In July 1965, the architectural firm of John Carl Warnecke and Associates was commissioned to design the library. Warnecke wanted to tailor the building to the functional requirements of a great university library and felt that it should express the philosophy of the University in the finest contemporary terms. He noted in a February 1966 concept paper that the most important exterior aspect of the library would be its relationship to older buildings on campus, the adjacent Healy Hall in Flemish Romanesque style and Copley and White-Gravenor in Collegiate Gothic. The common denominator in these buildings was the undulating exterior wall surface and the profusion of vertical elements and Warnecke wanted to recognize these aspects in the design of the library with an irregular outline and a pronounced vertical emphasis. Lauinger Library opened in 1970.
A number of sites were considered for the library, including those on which Reiss Science and Village C were later built. By 1965, the choice had been narrowed to the two possible locations on 37th Street. However, changes to the District of Columbia's zoning laws effectively eliminated the University's ability to utilize the site opposite the main gates and so the location on the corner of 37th and Prospect Streets was selected.
The University began raising money for a $21 million building program in the 1950s. In addition to a library, the program called for a science building to bring chemistry, physics and biology facilities under one roof, a Graduate School building with a dorm, buildings for the Schools of Foreign Service and Languages and Linguistics, and a new dining hall. Initial plans called for most of these to be built along Prospect Street to the west of 37th Street.
By 1955, the site of proposed science building had switched to northwest of White-Gravenor and the new building was clearly intended to share its neighbor’s Collegiate Gothic design. Ground was broken for the building in 1960 and Reiss Science was dedicated in October 1962, although clearly with a significantly changed design.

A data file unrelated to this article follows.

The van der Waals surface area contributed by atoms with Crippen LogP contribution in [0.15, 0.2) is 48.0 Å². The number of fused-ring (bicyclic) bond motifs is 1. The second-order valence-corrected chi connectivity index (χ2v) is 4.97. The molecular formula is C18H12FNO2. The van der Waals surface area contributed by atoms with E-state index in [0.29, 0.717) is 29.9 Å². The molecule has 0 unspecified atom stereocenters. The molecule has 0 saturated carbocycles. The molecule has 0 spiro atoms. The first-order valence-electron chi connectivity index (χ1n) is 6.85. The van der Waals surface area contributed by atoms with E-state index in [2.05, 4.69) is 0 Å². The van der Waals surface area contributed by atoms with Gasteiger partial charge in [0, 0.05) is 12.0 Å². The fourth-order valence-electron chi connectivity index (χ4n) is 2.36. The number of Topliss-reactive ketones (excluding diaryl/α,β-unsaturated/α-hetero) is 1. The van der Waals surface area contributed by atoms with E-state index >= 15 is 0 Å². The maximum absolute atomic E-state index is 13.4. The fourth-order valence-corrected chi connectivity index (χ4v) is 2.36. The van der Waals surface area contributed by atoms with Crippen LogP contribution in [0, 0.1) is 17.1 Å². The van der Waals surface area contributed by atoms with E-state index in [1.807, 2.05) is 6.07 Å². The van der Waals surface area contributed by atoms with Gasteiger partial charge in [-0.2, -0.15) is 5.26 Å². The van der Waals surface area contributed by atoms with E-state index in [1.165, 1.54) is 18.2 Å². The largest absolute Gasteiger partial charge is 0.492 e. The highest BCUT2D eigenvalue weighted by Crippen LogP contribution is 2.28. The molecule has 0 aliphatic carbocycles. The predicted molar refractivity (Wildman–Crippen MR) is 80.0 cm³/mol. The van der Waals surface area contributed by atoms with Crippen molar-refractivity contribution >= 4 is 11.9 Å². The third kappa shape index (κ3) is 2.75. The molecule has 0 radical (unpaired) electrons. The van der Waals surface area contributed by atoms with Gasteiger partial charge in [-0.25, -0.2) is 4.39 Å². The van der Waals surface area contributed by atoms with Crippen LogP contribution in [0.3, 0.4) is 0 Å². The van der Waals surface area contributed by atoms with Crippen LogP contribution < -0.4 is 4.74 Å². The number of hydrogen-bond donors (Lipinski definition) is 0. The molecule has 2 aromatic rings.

Dean Price, AIA, was hired as University Architect in 1970, giving Georgetown for the first time the advantage of unified and professional oversight of its campus planning process. One of the focuses of his second master campus plan in 1982 was traffic control and transportation and the plan included a commitment to reducing traffic in the surrounding area. This was to be achieved, in part, through the improvement of the Canal Road entrance and the creation of an Intermodal Transportation Center. The plan included a complex at the entrance that would be a photovoltaic solar facility designed to serve future needs in the areas of telecommunications and computer science, as well as provide space for guest accommodation, conference facilities, and offices. The Master Plan noted that the complex would add aesthetic interest to the Georgetown skyline.
In additional to a large piece of sculpture, this study for the Canal Road entrance also features a prominent bell tower. Price noted in an interview for the July-August 1983 issue of the Georgetown Magazine that one of my most important functions is to provide a variety of real options for the decision-making executive officers of the University. This University is a marvelous place for a person with ideas. There is room for impatience, creativity, even anarchy, but within an ordered frame.
An Intermodal Transportation Center, a key development in the University’s future plan, will serve as the major point of interaction between the various transportation modes. The Georgetown University Transportation Society (GUTS) bus operation, the Metrobus System, and a specially developed electric non-fixed rail trolley-like system will operate from this facility, located just inside the Canal Road access.
From Georgetown University’s Campus Plan: 1983-2000 A.D. and Beyond.
As this study shows, the Leavey Center was planned as the first of a series of buildings, each with green space on top, which would descent in tiers towards the river.
Curated by Lynn Conway, University Archivist